With just hours to spare, a November 21 shutdown of the federal government was postponed for at least another month due to passage of a short-term spending bill. So the new December 20 deadline for lawmakers to pass a federal budget could be during the same week as a vote on articles of impeachment against Donald Trump. Impeachment vote
An impeachment vote by the House of Representatives is likely the week before Christmas. The federal government could come to a grinding halt that same week. Impeachment vote
For a president who likes diversions, a government shutdown would present one for the Republican leader in the wake of weeks-long impeachment hearings and the pending vote in the Democrat-majority House. In the meantime, lawmakers have returned to the negotiating table, hoping to work out at a finalized spending package that would fund the government through the end of the fiscal year (September 30). Impeachment vote
Both parties are mostly on board with spending levels, but here’s the holdup (again): Republicans want billions of dollars for a border wall, President Trump’s signature project. And congressional Democrats aren’t going to agree to this use of taxpayer funds. Impeachment vote
Three Rivers feels the effects of a government shutdown mainly due to its proximity to public lands: National Park Service, U.S. Army Corps of Engineers, U.S. Forest Service, Bureau of Land Management. Impeachment vote
During the October 2013 shutdown, the National Park Service turned away millions of visitors to more than 400 parks, national monuments, and other sites. The National Park Service estimated that the shutdown led to more than half a billion dollars in lost visitor spending nationwide.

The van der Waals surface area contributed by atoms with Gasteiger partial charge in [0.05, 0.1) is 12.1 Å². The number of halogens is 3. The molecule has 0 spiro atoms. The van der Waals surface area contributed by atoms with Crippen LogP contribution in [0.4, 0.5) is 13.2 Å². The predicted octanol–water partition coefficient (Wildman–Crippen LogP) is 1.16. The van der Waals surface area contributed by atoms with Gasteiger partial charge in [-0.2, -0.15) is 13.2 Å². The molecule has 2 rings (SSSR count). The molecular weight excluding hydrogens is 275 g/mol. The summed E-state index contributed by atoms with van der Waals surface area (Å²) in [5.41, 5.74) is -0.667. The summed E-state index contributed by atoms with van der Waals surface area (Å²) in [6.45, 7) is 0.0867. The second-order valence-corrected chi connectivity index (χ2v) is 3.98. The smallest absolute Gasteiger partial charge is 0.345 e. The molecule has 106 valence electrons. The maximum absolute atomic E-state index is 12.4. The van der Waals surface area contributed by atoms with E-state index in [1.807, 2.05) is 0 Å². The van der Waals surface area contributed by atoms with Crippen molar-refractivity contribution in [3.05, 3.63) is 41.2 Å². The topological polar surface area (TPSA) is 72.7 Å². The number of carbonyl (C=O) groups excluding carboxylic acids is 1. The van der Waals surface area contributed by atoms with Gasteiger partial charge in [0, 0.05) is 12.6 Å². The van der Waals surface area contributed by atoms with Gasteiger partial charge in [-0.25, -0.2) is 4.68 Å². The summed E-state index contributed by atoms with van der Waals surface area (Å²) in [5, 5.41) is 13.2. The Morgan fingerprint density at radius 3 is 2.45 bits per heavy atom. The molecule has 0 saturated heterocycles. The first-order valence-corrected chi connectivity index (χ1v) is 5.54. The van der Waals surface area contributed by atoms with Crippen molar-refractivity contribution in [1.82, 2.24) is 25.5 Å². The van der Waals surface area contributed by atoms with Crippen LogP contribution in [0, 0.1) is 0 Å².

A different tact was attempted during the 2018-2019 shutdown. Many parks remained open, though no visitor services were provided, and damage and trash build-up occurred at many sites nationwide.
So will Christmas 2019 be merry and bright or will the Grinch steal Christmas? Currently, no one knows. Impeachment vote
The next steps in impeachment
Currently, the impeachment process in in the hands of the House Judiciary Committee. The committee has determined there are sufficient grounds for impeachment, so its members are writing the articles of impeachment, which then go to the full House for a vote.
A simple majority in the House is what’s needed to formally impeach a president. The final stage is the Senate impeachment trial. If two-thirds of the Republican-controlled Senate vote to find the president guilty of the crimes laid out in the articles of impeachment, the president will be removed from office. Impeachment vote
History of impeachment
Just three previous presidents have faced impeachment proceedings: Andrew Johnson (1868), Richard Nixon (1974), and Bill Clinton (1998). vote
Nixon resigned before the House of Representatives had a chance to vote on impeachment. Johnson and Clinton were formally impeached by Congress, but neither were found guilty in a Senate impeachment trial (Johnson survived the proceedings by one vote).
As such, no U.S. president, and there’s been 45 of them, has ever been removed from office. This was the intention of the Constitution’s framers, to make it difficult for Congress to remove a sitting president.
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